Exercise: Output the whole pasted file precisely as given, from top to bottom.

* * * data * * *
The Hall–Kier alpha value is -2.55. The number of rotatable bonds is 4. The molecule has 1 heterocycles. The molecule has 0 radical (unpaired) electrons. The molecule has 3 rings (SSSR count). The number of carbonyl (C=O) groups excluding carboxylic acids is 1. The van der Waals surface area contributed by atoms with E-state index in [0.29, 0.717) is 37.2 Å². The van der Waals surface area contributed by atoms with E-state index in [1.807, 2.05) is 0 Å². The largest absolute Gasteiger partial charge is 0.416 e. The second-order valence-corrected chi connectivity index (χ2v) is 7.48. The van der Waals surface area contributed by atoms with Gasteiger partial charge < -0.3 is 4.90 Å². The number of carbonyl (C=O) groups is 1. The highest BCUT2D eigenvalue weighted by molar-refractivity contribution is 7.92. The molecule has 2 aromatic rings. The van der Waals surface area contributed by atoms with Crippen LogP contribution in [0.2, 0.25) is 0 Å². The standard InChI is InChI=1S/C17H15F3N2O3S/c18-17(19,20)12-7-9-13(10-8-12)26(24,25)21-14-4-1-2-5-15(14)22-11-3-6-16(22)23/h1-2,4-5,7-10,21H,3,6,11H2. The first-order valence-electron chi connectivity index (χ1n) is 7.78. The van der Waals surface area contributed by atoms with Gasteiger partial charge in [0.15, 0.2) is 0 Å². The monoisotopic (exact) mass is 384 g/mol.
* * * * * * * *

The Hall–Kier alpha value is -2.55. The number of rotatable bonds is 4. The molecule has 1 heterocycles. The molecule has 0 radical (unpaired) electrons. The molecule has 3 rings (SSSR count). The number of carbonyl (C=O) groups excluding carboxylic acids is 1. The van der Waals surface area contributed by atoms with E-state index in [0.29, 0.717) is 37.2 Å². The van der Waals surface area contributed by atoms with E-state index in [1.807, 2.05) is 0 Å². The largest absolute Gasteiger partial charge is 0.416 e. The second-order valence-corrected chi connectivity index (χ2v) is 7.48. The van der Waals surface area contributed by atoms with Gasteiger partial charge < -0.3 is 4.90 Å². The number of carbonyl (C=O) groups is 1. The highest BCUT2D eigenvalue weighted by molar-refractivity contribution is 7.92. The molecule has 2 aromatic rings. The van der Waals surface area contributed by atoms with Crippen LogP contribution in [0.2, 0.25) is 0 Å². The standard InChI is InChI=1S/C17H15F3N2O3S/c18-17(19,20)12-7-9-13(10-8-12)26(24,25)21-14-4-1-2-5-15(14)22-11-3-6-16(22)23/h1-2,4-5,7-10,21H,3,6,11H2. The first-order valence-electron chi connectivity index (χ1n) is 7.78. The van der Waals surface area contributed by atoms with Gasteiger partial charge in [0.15, 0.2) is 0 Å². The monoisotopic (exact) mass is 384 g/mol.